Infectious Revolutions: Gender, Science, Identity and Humanity in Herculine Barbin: Being the Recently Discovered Memoirs of a Nineteenth-Century Hermaphrodite

Jessie Casteel


Inarguably, Herculine Barbin is quite blatantly centered around the question of performative gender identity. Perfomativity has helped us to better understand the cultural mechanisms that control individual and group identity formation in every area from gender to ethnicity, and, in a more literary application, it has also helped us to understand the construction of fictional characters. In spite of the width of this range, the application of the concept of performativity to the construction of human-identified subjectivity appears to have been little, if at all, explored. I find this lack unfortunate, because I think that bringing the lens of performativity to bear on an analysis of human subjectivity reveals not only a great deal about how our identities are constructed, but also about the nineteenth-century social anxieties over scientific revolutions that originally drove such constructions. Darwin’s theories and other evolutionary science were sources of preoccupation and anxiety for people in the nineteenth century expressly because evolutionary science inevitably raises uncomfortable doubts about the essentialism of human subjectivity. Darwinian and Lamarkian ideas about evolution both unsettled firm ideas about human identity and destabilized accepted notions of the boundary between human and animal. This led to anxieties about identity, and left performance as one of the last definitive markers of humanity in a distressingly uncertain paradigm. Herculine Barbin arises from this matrix of fear and uncertainty, and the hermaphroditic author's tragic experiences are representative of a larger terror of the problematization of human subjectivity that expressed itself by representing the biologically marginal as monstrous in order to shore up the vanishing boundaries that defined humanity.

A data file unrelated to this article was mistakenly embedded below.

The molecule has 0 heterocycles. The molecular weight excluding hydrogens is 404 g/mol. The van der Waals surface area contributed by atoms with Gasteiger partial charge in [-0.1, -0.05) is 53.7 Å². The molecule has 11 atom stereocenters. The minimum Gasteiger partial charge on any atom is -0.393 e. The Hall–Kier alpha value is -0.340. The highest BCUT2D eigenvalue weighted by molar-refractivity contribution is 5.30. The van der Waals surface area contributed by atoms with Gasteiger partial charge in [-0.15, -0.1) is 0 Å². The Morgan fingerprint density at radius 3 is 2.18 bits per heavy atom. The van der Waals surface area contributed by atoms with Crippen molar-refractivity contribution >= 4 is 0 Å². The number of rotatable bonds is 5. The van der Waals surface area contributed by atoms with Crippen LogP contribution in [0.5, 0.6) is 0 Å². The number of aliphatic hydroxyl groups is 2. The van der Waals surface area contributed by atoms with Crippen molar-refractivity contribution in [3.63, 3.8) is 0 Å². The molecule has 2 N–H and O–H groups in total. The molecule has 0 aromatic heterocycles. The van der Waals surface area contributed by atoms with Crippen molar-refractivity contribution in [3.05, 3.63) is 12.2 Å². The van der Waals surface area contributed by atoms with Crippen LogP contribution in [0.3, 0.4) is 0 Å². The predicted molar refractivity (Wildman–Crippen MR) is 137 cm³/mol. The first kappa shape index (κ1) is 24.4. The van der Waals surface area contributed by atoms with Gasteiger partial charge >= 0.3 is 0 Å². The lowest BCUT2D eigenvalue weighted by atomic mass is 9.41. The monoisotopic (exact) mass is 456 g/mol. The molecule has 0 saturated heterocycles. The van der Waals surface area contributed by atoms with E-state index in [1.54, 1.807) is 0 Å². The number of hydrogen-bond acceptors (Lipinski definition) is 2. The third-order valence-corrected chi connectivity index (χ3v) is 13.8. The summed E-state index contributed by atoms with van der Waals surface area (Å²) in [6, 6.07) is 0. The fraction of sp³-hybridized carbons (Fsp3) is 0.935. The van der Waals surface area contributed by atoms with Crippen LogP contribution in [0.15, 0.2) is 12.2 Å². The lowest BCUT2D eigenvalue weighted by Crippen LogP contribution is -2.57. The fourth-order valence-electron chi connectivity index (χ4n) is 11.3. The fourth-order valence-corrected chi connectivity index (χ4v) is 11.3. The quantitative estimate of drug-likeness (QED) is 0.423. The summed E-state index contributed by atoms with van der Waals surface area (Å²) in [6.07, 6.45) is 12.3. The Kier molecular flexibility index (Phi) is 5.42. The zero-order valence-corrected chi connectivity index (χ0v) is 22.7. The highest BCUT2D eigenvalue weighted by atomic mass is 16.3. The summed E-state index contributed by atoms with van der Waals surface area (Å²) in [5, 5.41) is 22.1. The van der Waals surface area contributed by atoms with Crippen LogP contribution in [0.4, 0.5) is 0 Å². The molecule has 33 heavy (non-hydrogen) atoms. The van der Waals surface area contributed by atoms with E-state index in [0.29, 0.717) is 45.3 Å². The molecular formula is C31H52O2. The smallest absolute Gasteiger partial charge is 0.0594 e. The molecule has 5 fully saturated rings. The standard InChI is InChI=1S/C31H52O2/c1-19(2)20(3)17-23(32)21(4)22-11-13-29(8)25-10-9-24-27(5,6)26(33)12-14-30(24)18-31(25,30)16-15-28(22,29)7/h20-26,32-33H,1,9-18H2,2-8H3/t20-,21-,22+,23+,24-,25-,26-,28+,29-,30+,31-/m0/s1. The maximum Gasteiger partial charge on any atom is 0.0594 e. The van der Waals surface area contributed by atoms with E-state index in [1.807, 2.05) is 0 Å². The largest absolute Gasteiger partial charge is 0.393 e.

Foucault, queer, gender, science

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